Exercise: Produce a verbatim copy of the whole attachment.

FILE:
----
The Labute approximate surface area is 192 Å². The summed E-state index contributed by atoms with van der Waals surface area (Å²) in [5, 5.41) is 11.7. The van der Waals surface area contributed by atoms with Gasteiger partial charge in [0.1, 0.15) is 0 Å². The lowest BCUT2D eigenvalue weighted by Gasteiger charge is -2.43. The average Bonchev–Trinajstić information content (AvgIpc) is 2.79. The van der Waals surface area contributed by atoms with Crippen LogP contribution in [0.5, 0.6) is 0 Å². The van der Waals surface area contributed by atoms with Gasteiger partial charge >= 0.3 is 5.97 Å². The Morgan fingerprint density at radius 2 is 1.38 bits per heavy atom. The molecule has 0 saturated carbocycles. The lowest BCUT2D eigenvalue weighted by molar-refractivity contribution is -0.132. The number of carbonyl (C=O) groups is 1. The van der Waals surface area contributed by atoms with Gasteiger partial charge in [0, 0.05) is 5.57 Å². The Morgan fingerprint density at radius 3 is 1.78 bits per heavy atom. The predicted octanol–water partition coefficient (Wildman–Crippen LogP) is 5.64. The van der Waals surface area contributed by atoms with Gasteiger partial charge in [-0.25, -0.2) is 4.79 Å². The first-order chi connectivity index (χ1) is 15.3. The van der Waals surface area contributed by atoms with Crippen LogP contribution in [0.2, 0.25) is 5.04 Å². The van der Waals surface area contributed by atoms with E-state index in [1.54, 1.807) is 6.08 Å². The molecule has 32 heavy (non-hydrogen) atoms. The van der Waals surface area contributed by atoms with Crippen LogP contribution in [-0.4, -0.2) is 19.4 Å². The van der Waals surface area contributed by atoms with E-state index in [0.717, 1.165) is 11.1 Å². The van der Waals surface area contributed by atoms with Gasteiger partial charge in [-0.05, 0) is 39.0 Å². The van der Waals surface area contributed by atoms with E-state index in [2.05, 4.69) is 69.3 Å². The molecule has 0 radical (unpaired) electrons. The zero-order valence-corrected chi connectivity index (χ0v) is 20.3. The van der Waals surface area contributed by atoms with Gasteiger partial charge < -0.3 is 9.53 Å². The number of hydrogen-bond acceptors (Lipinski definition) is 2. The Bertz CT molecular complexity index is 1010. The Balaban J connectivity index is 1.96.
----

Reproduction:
The Labute approximate surface area is 192 Å². The summed E-state index contributed by atoms with van der Waals surface area (Å²) in [5, 5.41) is 11.7. The van der Waals surface area contributed by atoms with Gasteiger partial charge in [0.1, 0.15) is 0 Å². The lowest BCUT2D eigenvalue weighted by Gasteiger charge is -2.43. The average Bonchev–Trinajstić information content (AvgIpc) is 2.79. The van der Waals surface area contributed by atoms with Crippen LogP contribution in [0.5, 0.6) is 0 Å². The van der Waals surface area contributed by atoms with Gasteiger partial charge >= 0.3 is 5.97 Å². The Morgan fingerprint density at radius 2 is 1.38 bits per heavy atom. The molecule has 0 saturated carbocycles. The lowest BCUT2D eigenvalue weighted by molar-refractivity contribution is -0.132. The number of carbonyl (C=O) groups is 1. The van der Waals surface area contributed by atoms with Gasteiger partial charge in [0, 0.05) is 5.57 Å². The Morgan fingerprint density at radius 3 is 1.78 bits per heavy atom. The predicted octanol–water partition coefficient (Wildman–Crippen LogP) is 5.64. The van der Waals surface area contributed by atoms with Gasteiger partial charge in [-0.25, -0.2) is 4.79 Å². The first-order chi connectivity index (χ1) is 15.3. The van der Waals surface area contributed by atoms with Crippen LogP contribution in [0.2, 0.25) is 5.04 Å². The van der Waals surface area contributed by atoms with E-state index in [1.54, 1.807) is 6.08 Å². The molecule has 32 heavy (non-hydrogen) atoms. The van der Waals surface area contributed by atoms with Crippen LogP contribution in [-0.4, -0.2) is 19.4 Å². The van der Waals surface area contributed by atoms with E-state index in [0.717, 1.165) is 11.1 Å². The van der Waals surface area contributed by atoms with Gasteiger partial charge in [-0.05, 0) is 39.0 Å². The van der Waals surface area contributed by atoms with E-state index in [2.05, 4.69) is 69.3 Å². The molecule has 0 radical (unpaired) electrons. The zero-order valence-corrected chi connectivity index (χ0v) is 20.3. The van der Waals surface area contributed by atoms with Gasteiger partial charge < -0.3 is 9.53 Å². The number of hydrogen-bond acceptors (Lipinski definition) is 2. The Bertz CT molecular complexity index is 1010. The Balaban J connectivity index is 1.96.